People busted for mosque bombing - U2 Feedback

Go Back   U2 Feedback > Lypton Village > Free Your Mind > Free Your Mind Archive
Click Here to Login
 
 
Thread Tools Search this Thread Display Modes
 
Old 08-30-2003, 03:16 PM   #1
Blue Crack Addict
 
verte76's Avatar
 
Join Date: May 2002
Location: hoping for changes
Posts: 23,331
Local Time: 11:47 AM
People busted for mosque bombing

Najaf bomb detainees -- two Arab nationals, two Iraqis


Governor says detainees Wahhabis, confessed to bombing.


NAJAF, Iraq - The suspects detained by police in connection with the Najaf bombing are two Iraqis from Saddam Hussein's fallen regime and two Arab nationals, described as Sunni Muslim radicals, Najaf Governor Haidar Mehdi Matar said on Saturday.


"Two were Iraqis from Basra, who belonged to the former regime, while the other two were Arab Wahhabis," Matar said. "They confessed to the bombing."


Wahhabi is a byword for those subscribing to the puritanical vision of Osama bin Laden's al-Qaeda terror group.


Matar said the four were apprehended by a crowd minutes after Friday's blast outside the Tomb of Imam Ali, one of the holiest shrines in Shiite Islam, in which prominent cleric and politician Ayatollah Mohammad Baqer al-Hakim and 82 others were killed.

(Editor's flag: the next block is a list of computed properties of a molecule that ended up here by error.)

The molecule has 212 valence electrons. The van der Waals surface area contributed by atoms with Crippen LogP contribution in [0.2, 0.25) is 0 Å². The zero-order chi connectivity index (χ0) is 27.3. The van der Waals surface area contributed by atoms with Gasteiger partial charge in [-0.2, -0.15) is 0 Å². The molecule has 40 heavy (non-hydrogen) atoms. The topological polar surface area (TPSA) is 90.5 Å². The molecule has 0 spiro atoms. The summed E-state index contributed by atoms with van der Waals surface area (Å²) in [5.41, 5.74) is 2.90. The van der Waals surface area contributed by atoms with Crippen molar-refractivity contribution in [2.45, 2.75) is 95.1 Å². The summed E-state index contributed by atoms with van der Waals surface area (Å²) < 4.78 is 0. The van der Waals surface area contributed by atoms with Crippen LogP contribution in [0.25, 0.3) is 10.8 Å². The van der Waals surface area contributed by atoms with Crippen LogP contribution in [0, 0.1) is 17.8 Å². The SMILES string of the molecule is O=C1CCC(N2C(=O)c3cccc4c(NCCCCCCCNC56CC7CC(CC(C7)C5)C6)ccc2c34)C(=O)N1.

Another 125 were wounded in the attack.


"People in the street thought they looked bizarre, captured them and handed them to police," Matar said.


The attackers communicated by mobile phone in the minutes before they detonated two cars packed with explosives.


"The explosion occurred at 2:10 pm (1010 GMT) when a mini bus and another car were detonated by remote control. The vehicles were packed with a total of 700 kilograms (1550 pounds) of dynamite, mortars and hand grenades," Matar said.


The blast ripped through the area at the very moment Hakim, considered a stabilising influence on Iraq, left the mosque compound after delivering his weekly sermon to a sea of faithful.


Earlier, a police source had said all four detainees were foreign Arab fighters and that three others had escaped.


The London representative of Hakim's political party, the Supreme Council for the Islamic Revolution in Iraq (SCIRI), said the arrests lent credibility to suspicions of an alliance between al-Qaeda and veterans of Saddam's regime.


"I suspect there was a collaboration here between al-Qaeda and Saddam's people, as well as in the blasts at the UN headquarters and Jordan embassy (in Baghdad)," said Hamed al-Bayati.